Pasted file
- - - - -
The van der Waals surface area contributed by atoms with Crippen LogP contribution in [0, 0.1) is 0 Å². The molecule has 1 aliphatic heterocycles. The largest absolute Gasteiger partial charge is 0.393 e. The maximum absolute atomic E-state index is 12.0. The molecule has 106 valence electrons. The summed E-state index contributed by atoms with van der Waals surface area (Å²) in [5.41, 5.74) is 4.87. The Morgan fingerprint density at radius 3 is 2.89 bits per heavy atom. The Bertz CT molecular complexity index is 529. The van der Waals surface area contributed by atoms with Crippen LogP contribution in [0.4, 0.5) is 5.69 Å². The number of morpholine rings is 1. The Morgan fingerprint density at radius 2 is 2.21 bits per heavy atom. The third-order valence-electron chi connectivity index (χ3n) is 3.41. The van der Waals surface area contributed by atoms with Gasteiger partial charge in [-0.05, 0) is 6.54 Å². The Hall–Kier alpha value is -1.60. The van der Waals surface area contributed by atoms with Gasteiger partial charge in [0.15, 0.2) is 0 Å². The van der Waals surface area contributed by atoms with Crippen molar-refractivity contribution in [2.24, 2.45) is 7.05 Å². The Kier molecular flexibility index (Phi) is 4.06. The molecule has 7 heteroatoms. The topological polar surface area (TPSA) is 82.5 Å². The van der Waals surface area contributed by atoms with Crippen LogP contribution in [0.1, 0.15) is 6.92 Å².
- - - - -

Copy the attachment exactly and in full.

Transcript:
The van der Waals surface area contributed by atoms with Crippen LogP contribution in [0, 0.1) is 0 Å². The molecule has 1 aliphatic heterocycles. The largest absolute Gasteiger partial charge is 0.393 e. The maximum absolute atomic E-state index is 12.0. The molecule has 106 valence electrons. The summed E-state index contributed by atoms with van der Waals surface area (Å²) in [5.41, 5.74) is 4.87. The Morgan fingerprint density at radius 3 is 2.89 bits per heavy atom. The Bertz CT molecular complexity index is 529. The van der Waals surface area contributed by atoms with Crippen LogP contribution in [0.4, 0.5) is 5.69 Å². The number of morpholine rings is 1. The Morgan fingerprint density at radius 2 is 2.21 bits per heavy atom. The third-order valence-electron chi connectivity index (χ3n) is 3.41. The van der Waals surface area contributed by atoms with Gasteiger partial charge in [-0.05, 0) is 6.54 Å². The Hall–Kier alpha value is -1.60. The van der Waals surface area contributed by atoms with Gasteiger partial charge in [0.15, 0.2) is 0 Å². The van der Waals surface area contributed by atoms with Crippen molar-refractivity contribution in [2.24, 2.45) is 7.05 Å². The Kier molecular flexibility index (Phi) is 4.06. The molecule has 7 heteroatoms. The topological polar surface area (TPSA) is 82.5 Å². The van der Waals surface area contributed by atoms with Crippen LogP contribution in [0.1, 0.15) is 6.92 Å².